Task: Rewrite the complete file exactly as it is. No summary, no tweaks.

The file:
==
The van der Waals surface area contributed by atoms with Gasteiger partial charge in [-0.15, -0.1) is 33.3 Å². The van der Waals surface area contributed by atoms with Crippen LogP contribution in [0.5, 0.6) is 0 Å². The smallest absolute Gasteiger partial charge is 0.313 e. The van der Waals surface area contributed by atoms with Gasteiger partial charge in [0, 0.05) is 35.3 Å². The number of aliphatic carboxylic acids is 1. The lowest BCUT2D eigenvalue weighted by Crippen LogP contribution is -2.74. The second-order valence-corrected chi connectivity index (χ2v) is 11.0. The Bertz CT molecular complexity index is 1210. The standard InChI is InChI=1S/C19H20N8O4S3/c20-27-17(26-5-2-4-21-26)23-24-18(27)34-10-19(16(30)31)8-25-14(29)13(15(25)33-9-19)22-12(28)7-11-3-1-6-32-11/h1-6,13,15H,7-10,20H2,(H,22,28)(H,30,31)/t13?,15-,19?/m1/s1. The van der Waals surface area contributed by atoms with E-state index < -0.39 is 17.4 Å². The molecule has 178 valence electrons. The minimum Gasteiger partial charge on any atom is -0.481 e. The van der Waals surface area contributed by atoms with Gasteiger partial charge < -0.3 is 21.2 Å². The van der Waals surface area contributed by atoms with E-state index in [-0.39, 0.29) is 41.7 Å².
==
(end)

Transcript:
The van der Waals surface area contributed by atoms with Gasteiger partial charge in [-0.15, -0.1) is 33.3 Å². The van der Waals surface area contributed by atoms with Crippen LogP contribution in [0.5, 0.6) is 0 Å². The smallest absolute Gasteiger partial charge is 0.313 e. The van der Waals surface area contributed by atoms with Gasteiger partial charge in [0, 0.05) is 35.3 Å². The number of aliphatic carboxylic acids is 1. The lowest BCUT2D eigenvalue weighted by Crippen LogP contribution is -2.74. The second-order valence-corrected chi connectivity index (χ2v) is 11.0. The Bertz CT molecular complexity index is 1210. The standard InChI is InChI=1S/C19H20N8O4S3/c20-27-17(26-5-2-4-21-26)23-24-18(27)34-10-19(16(30)31)8-25-14(29)13(15(25)33-9-19)22-12(28)7-11-3-1-6-32-11/h1-6,13,15H,7-10,20H2,(H,22,28)(H,30,31)/t13?,15-,19?/m1/s1. The van der Waals surface area contributed by atoms with E-state index < -0.39 is 17.4 Å². The molecule has 178 valence electrons. The minimum Gasteiger partial charge on any atom is -0.481 e. The van der Waals surface area contributed by atoms with Gasteiger partial charge < -0.3 is 21.2 Å². The van der Waals surface area contributed by atoms with E-state index in [-0.39, 0.29) is 41.7 Å².